Academic Affiliation: Jackson State University
Britton grew up in the warm, humid climate of State Line, Mississippi where nature was his playground. As a child he remembers massive, noisy oil and gas drilling rigs collecting natural resources. Observing these processes sparked an inquisitive love of science. Britt feels that he did not pursue geology, but that geology pursued him. Britt recently transferred from Jackson State University to the University of Southern Mississippi located in Hattiesburg, where the Leaf River flows on its way to the Gulf of Mexico. When he is not studying, he explores nature by going hunting, fishing, and spending time with friends and family.
Factors controlling infiltration rates in a semi-arid landscape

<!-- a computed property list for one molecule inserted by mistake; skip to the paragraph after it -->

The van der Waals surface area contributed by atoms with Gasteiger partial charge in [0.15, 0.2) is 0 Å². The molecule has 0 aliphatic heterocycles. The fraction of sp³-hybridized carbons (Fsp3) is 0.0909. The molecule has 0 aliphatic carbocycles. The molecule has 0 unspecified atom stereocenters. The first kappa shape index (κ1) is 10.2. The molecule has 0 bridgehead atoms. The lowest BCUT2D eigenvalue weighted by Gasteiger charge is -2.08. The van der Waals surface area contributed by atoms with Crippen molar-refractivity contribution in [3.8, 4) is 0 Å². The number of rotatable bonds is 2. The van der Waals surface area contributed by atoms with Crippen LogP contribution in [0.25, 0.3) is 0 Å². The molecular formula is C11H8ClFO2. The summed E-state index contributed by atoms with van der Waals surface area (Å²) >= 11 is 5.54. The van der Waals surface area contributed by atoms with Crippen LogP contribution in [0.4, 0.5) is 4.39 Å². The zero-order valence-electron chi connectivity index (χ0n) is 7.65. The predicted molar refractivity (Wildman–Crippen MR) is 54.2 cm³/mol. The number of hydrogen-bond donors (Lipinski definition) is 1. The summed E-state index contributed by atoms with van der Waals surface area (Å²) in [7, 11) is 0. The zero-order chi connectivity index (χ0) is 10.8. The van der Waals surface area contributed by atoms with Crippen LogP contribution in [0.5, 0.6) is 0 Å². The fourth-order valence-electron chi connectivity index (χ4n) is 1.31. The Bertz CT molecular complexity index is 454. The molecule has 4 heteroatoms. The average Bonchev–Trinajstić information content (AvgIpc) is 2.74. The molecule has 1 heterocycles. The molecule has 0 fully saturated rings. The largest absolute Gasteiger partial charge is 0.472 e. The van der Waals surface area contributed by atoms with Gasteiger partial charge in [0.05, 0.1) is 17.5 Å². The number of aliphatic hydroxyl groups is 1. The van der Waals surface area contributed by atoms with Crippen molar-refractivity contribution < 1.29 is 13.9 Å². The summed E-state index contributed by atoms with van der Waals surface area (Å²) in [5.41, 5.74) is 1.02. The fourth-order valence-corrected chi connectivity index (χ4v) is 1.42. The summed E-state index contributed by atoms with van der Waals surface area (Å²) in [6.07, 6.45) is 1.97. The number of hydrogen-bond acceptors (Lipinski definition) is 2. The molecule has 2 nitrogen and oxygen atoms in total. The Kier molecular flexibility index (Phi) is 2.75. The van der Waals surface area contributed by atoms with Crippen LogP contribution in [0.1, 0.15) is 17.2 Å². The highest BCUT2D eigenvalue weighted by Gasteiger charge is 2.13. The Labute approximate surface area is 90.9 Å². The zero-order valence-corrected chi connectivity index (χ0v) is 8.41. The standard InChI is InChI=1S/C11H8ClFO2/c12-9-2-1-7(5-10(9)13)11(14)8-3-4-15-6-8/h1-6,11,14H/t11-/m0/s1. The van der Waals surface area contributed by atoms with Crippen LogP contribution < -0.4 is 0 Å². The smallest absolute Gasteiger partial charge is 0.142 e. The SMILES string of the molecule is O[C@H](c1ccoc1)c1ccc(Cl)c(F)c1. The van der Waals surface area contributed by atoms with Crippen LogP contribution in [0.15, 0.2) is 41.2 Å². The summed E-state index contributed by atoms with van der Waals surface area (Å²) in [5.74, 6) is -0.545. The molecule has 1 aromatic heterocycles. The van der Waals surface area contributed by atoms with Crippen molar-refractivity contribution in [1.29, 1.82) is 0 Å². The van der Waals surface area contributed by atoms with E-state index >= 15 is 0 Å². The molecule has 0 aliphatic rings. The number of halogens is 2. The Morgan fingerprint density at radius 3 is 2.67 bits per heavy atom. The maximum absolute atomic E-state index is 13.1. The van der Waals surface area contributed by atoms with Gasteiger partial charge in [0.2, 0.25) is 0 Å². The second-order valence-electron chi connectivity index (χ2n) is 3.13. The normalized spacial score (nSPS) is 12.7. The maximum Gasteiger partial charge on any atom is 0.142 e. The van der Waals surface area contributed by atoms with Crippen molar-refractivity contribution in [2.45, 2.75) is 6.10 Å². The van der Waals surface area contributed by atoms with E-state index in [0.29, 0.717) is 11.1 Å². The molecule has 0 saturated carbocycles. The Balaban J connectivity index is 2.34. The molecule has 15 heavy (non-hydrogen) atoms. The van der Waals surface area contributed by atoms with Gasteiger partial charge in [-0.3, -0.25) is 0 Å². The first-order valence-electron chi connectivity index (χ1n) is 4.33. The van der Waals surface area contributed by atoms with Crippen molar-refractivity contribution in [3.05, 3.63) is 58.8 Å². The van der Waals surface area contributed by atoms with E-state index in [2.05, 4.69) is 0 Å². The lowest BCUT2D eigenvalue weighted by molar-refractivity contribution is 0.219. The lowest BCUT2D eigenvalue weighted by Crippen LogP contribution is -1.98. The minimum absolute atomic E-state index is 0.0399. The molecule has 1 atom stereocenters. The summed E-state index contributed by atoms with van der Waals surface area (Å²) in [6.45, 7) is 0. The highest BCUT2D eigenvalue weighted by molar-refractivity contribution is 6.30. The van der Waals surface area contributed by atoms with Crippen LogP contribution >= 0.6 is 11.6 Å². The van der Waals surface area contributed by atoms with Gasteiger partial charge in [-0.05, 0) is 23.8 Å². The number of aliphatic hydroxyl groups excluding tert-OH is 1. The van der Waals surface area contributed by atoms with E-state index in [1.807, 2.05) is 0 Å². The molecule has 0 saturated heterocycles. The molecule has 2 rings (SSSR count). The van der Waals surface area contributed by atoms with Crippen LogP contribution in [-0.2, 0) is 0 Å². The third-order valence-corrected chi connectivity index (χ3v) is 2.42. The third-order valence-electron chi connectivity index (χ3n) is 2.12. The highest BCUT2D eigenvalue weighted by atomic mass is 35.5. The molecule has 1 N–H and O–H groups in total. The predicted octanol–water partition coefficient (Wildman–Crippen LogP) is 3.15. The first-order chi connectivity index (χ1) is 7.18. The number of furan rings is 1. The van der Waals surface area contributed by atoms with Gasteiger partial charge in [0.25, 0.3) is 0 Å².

Agricultural landscapes in semi-arid regions are often prone to gully erosion. Understanding rates and patterns of gully erosion requires documenting the driving hydrology, and in particular quantifying the capacity of soils to generate runoff during summer convective storms. Here we report measurements of soil infiltration capacity at a study site, known as the West Bijou Creek escarpment, 40 miles southeast of Denver. Rapid gully network propagation at this site appears to be driven mainly by head cut retreat during flash floods. Using a double-ring infiltrometer, measurements of infiltration rate were collected across a variety of soil and vegetation types to determine the degree to which factors such as vegetation, slope steepness, soil porosity and permeability influence soil infiltration capacity. We measured infiltration capacity in 15 different locations and observed infiltration rates ranging from 40 to 400 mm/hr. In general, the hill- slopes were less permeable than valley floors. Hillslope infiltration capacity was in the range of 40 to 70 mm/hr. Valley floors on the landscape show greater variability in the saturated infiltration capacity, with rates ranging from 70 to 320 mm/hr. Surprisingly, areas that are underlain by sandstone and shale show similar infiltration rates. At the study site, rainstorms with a 10-minute peak intensity above 60 mm/hr are capable of producing overland flow; such storms typically occur several times a year. The data suggest a conceptual model in which most runoff is generated on hillslopes, and the resulting flow routed through valley networks drives rapid erosion, sediment transport, and head cut retreat.